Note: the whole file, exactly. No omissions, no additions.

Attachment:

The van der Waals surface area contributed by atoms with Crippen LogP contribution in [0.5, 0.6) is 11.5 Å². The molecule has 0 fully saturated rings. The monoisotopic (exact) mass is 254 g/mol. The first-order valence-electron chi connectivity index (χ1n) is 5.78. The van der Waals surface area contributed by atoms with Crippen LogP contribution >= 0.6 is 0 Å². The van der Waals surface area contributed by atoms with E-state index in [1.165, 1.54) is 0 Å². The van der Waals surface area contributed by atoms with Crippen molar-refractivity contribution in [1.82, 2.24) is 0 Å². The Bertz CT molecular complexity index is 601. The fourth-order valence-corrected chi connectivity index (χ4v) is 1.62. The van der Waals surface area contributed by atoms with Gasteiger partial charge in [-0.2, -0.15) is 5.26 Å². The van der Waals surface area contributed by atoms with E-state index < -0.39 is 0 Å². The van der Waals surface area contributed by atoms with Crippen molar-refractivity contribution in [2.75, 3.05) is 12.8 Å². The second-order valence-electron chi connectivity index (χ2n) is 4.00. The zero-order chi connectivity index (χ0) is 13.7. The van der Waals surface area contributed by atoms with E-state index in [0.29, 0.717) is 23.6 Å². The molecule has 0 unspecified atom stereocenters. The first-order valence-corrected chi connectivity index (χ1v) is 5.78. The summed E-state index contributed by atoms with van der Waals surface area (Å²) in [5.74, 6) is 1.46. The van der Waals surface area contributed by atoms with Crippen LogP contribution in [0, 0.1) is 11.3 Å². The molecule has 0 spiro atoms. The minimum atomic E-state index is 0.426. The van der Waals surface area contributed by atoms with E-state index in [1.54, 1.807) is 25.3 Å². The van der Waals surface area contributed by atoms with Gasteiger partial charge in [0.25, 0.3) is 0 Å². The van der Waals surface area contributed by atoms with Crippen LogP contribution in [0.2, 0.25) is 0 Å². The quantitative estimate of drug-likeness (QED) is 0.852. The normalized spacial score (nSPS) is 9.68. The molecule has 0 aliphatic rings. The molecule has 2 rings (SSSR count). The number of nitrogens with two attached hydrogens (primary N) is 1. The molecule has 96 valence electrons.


The van der Waals surface area contributed by atoms with Crippen LogP contribution in [0.5, 0.6) is 11.5 Å². The molecule has 0 fully saturated rings. The monoisotopic (exact) mass is 254 g/mol. The first-order valence-electron chi connectivity index (χ1n) is 5.78. The van der Waals surface area contributed by atoms with Crippen LogP contribution >= 0.6 is 0 Å². The van der Waals surface area contributed by atoms with E-state index in [1.165, 1.54) is 0 Å². The van der Waals surface area contributed by atoms with Crippen molar-refractivity contribution in [1.82, 2.24) is 0 Å². The Bertz CT molecular complexity index is 601. The fourth-order valence-corrected chi connectivity index (χ4v) is 1.62. The van der Waals surface area contributed by atoms with Gasteiger partial charge in [-0.2, -0.15) is 5.26 Å². The van der Waals surface area contributed by atoms with E-state index < -0.39 is 0 Å². The van der Waals surface area contributed by atoms with Crippen molar-refractivity contribution in [2.75, 3.05) is 12.8 Å². The second-order valence-electron chi connectivity index (χ2n) is 4.00. The zero-order chi connectivity index (χ0) is 13.7. The van der Waals surface area contributed by atoms with E-state index in [0.29, 0.717) is 23.6 Å². The molecule has 0 unspecified atom stereocenters. The first-order valence-corrected chi connectivity index (χ1v) is 5.78. The summed E-state index contributed by atoms with van der Waals surface area (Å²) in [5.74, 6) is 1.46. The van der Waals surface area contributed by atoms with Crippen LogP contribution in [0, 0.1) is 11.3 Å². The molecule has 0 spiro atoms. The minimum atomic E-state index is 0.426. The van der Waals surface area contributed by atoms with E-state index in [1.54, 1.807) is 25.3 Å². The van der Waals surface area contributed by atoms with Gasteiger partial charge in [0.25, 0.3) is 0 Å². The van der Waals surface area contributed by atoms with Crippen LogP contribution in [0.2, 0.25) is 0 Å². The quantitative estimate of drug-likeness (QED) is 0.852. The normalized spacial score (nSPS) is 9.68. The molecule has 0 aliphatic rings. The molecule has 2 rings (SSSR count). The number of nitrogens with two attached hydrogens (primary N) is 1. The molecule has 96 valence electrons.